Historic horse festival spurs trade, culture, ancient sport
Damxung county, in the Tibet autonomous region’s vast northern grassland, is famous for the high peaks of Mount Nyanchen Thanglha, the picturesque Namtso Lake and its annual horse race festival, which is usually held in late August.
“According to Tibetan historical records, the Damxung Horse Race Festival was practiced as early as the time of Tibet’s King Songtsan Gampo in the 7th century,” said Karma Dzongdru Sangpo, a businessman in Damxung.
“This place was also used as a station for cavalry by the fifth Dalai Lama Ngakwang Lobsang Gyatso in the 17th century.”
Held over a period of two weeks to a month in the past, the gala is now a weeklong event. Its focus has also shifted away from purely racing toward trade and investment, cultural performances and the integration of traditional Tibetan sports.
In 2008, it was listed as a part of China’s national-level intangible cultural heritage.
Tibetan nomads see the gala as one of their most important festivals. They hold picnics on the grassland and dress their best for the event.
Religious rituals such as the burning of juniper branches and hanging of prayer flags mark the start of the festivities.
Three races of varying lengths are then held, as well as a step competition, which usually involves experienced adults and requires patience and stability.
The races, however, are undertaken by children aged 8 to 12, as these require explosive force and speed.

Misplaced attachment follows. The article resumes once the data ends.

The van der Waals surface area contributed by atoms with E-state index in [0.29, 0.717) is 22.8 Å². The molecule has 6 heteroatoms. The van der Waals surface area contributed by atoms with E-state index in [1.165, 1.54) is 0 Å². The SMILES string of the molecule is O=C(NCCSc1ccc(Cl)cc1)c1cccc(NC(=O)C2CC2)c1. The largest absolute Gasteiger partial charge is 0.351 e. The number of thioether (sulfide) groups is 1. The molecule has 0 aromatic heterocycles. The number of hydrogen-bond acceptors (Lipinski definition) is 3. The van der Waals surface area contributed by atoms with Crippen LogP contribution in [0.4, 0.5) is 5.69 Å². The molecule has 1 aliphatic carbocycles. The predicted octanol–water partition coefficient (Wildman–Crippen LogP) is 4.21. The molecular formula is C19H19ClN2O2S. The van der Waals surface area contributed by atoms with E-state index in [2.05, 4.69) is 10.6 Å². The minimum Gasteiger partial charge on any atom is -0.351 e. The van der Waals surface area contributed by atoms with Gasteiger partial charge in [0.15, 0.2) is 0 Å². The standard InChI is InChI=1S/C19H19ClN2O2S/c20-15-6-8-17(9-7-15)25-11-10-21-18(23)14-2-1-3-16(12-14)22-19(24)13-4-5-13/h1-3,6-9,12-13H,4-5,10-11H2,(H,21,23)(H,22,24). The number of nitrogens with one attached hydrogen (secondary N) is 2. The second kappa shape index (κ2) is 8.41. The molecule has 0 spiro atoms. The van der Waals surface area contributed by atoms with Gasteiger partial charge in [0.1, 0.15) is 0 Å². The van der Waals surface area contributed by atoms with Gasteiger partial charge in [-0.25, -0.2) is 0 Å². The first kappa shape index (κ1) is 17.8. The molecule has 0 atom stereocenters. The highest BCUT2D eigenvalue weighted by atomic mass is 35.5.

Besides the races, there is also a contest to see who can collect the most khadas — white scarves that represent purity and auspiciousness to Tibetans.
Participants on horseback pick up the khadas from the ground, with the rider who collects the most winning the game.
Horseback archery contests are also held, requiring the riders to shoot at targets while moving at speed.
Jikme, the 13-year-old champion of this year’s long-distance race, was taught to ride by his father at age nine.
He has trained his horse for five years, riding it for five km every morning, and thinks of it as his best friend.
Jikme’s family has four horses. Training horses is a skilled and tough task, according to Dawa Tsering, a nomad of Damxung.
“The work includes feeding and showering the horse, as well as making it strong, helping it lose weight and providing it with clothing to prevent it getting cold,” the 50-year-old said.
“Horse racing represents bravery, power, and wisdom, and it is also a measure of a man’s value on the grassland.”
This year’s festival received a record of 300,000 visitors from home and abroad, according to statistics from the Damxung Tourism Bureau. They helped create a tourism income of 2.7 million yuan ($362,000) to the county last month.
Damxung county received a record 790,000 visitors last year, a 20 percent increase over the previous year.
Performers dance at the opening ceremony of the horse race festival.
The bonus for the winner of a horse race is 100,000 yuan.
Tibetan nomads watch the opening ceremony of the festival.
A Tibetan traditional costume show is staged at the festival.
Four Tibetan women sing at the opening ceremony.
A group of Tibetan artists stage a short play at the opening ceremony.
A young rider receives a khada after winning the long-distance race.